That final piece of business could be finished by the end of the year, after a meeting on Oct. 24, between city officials and the police union.  The city presented the union with its latest proposal for a contract, president of Fraternal Order of Police (FOP) Paul Post told The Beacon.

In late September, union officers told the city council at regular meeting that since mid-2018, the two sides had exchanged eight proposals, each with a counterproposal, for a total of 16 proposals. The most recent meeting would make nine rounds for a total of 18 proposals exchanged.

The city’s most recent proposal could lead to ratification by the union, and the approval  of the salary ordinance for public safety workers by the end of the year. The contract for the firefighters is not an open question, but the salary ordinance lumps police officers and firefighters into the same piece of legislation. Continue reading “Bloomington police union gets latest contract proposal from city”

Bloomington’s 2020 budget heads to council with few changes, stalled bargaining talks mean flat pay for police

 

The 2020 budget that’s included in the Bloomington city council’s meeting packet for this Wednesday is virtually the same as the one that was presented in a series of departmental hearings in August.

It does not include, as a couple of councilmembers had suggested, the creation of a top-level position to direct the city’s action to meet goals related to climate change. The administration’s budget also does not include any additional police officer positions—beyond the two extra officers that were already a part of the budget proposal. The possibility of adding more officers had been suggested by some councilmembers.

Included in the meeting packet is a memo to the council from the city’s director of human resources, Caroline Shaw, that says in writing what councilmembers heard from police union representatives at their most recent meeting, last Wednesday: No contract agreement has been reached between the city and the police. Continue reading “Bloomington’s 2020 budget heads to council with few changes, stalled bargaining talks mean flat pay for police”

Bloomington city council hears from police officers about pay: They are “tired and fed up”

More than four dozen Bloomington police and their family members filled the city council’s chambers Wednesday night. They were there to support members of their collective bargaining team, who addressed the local lawmakers at their regular meeting on the topic of better pay.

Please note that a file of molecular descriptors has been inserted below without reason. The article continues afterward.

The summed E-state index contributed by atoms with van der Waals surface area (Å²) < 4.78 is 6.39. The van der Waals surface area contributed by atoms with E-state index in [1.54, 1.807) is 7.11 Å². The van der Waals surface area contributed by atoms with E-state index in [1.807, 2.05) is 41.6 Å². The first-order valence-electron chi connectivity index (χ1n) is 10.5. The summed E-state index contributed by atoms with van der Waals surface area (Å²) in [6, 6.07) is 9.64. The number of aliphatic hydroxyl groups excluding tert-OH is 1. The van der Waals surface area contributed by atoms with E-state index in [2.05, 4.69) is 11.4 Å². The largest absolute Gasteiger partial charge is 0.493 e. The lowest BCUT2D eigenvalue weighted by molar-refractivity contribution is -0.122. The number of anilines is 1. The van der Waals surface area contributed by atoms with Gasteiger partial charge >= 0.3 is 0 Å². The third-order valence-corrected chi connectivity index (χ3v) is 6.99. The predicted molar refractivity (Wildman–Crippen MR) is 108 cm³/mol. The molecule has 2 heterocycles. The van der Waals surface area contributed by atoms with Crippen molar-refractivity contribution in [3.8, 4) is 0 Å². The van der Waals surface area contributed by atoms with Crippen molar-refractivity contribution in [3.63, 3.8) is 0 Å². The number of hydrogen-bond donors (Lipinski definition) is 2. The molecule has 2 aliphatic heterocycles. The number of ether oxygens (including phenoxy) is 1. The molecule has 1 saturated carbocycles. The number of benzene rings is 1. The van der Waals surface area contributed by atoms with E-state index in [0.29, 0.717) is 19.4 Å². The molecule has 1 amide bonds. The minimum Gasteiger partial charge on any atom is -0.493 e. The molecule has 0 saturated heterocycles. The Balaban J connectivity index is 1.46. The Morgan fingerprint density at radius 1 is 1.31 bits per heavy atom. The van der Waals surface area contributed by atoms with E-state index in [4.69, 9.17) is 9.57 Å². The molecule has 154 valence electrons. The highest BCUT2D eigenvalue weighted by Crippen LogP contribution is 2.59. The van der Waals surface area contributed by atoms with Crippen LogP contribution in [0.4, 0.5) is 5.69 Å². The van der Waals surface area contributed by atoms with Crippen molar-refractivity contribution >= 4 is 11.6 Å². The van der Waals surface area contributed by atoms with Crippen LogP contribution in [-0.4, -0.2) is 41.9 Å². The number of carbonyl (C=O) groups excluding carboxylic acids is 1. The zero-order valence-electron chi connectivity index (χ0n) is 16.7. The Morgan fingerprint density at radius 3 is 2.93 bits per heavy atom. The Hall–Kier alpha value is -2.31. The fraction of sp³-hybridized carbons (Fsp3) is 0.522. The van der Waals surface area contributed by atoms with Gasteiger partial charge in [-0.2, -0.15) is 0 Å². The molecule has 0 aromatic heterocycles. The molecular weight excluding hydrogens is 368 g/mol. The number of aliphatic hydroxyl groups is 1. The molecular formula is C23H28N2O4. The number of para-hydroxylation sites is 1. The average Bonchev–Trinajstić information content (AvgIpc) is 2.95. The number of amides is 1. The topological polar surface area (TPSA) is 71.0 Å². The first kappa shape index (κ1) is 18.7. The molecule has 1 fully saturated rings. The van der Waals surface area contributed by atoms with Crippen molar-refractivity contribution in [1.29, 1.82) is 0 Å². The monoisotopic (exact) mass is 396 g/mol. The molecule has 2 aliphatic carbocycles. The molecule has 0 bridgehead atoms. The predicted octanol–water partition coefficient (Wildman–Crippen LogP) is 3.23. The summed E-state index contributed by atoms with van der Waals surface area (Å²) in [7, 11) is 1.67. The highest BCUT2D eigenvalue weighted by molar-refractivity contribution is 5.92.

The police department’s budget for next year was not on the city council’s agenda for Wednesday.

Still, the show of interest from the Bloomington Police Department (BPD) fit into a general timeframe of budget decisions for 2020. The city council will vote in early October on the budget after getting the final proposal on Sept. 25.

A city council chamber filled with police officers also fit the context of current collective bargain negotiations between the police union and the city. Paul Post, who’s president of the Fraternal Order of Police Lodge 88, told councilmembers on Wednesday that the 18-month long negotiations had reached a point when the city’s negotiating team declared an impasse and mediator was brought in.

The result of the mediation process, Post said, had produced a written proposal from the city’s team. Post delivered bad news. “Unfortunately, that proposal was not enough,” Post told councilmembers, adding that it was voted down by union membership, because, “it did not adequately meet the financial needs, nor was it designed to meet the recruiting and retention needs so many of you have recently pointed out.”

Responding to a query from The Beacon, the city administration says it’s putting together some material to add context to the Wednesday’s presentation to the city council given by the police union. Continue reading “Bloomington city council hears from police officers about pay: They are “tired and fed up””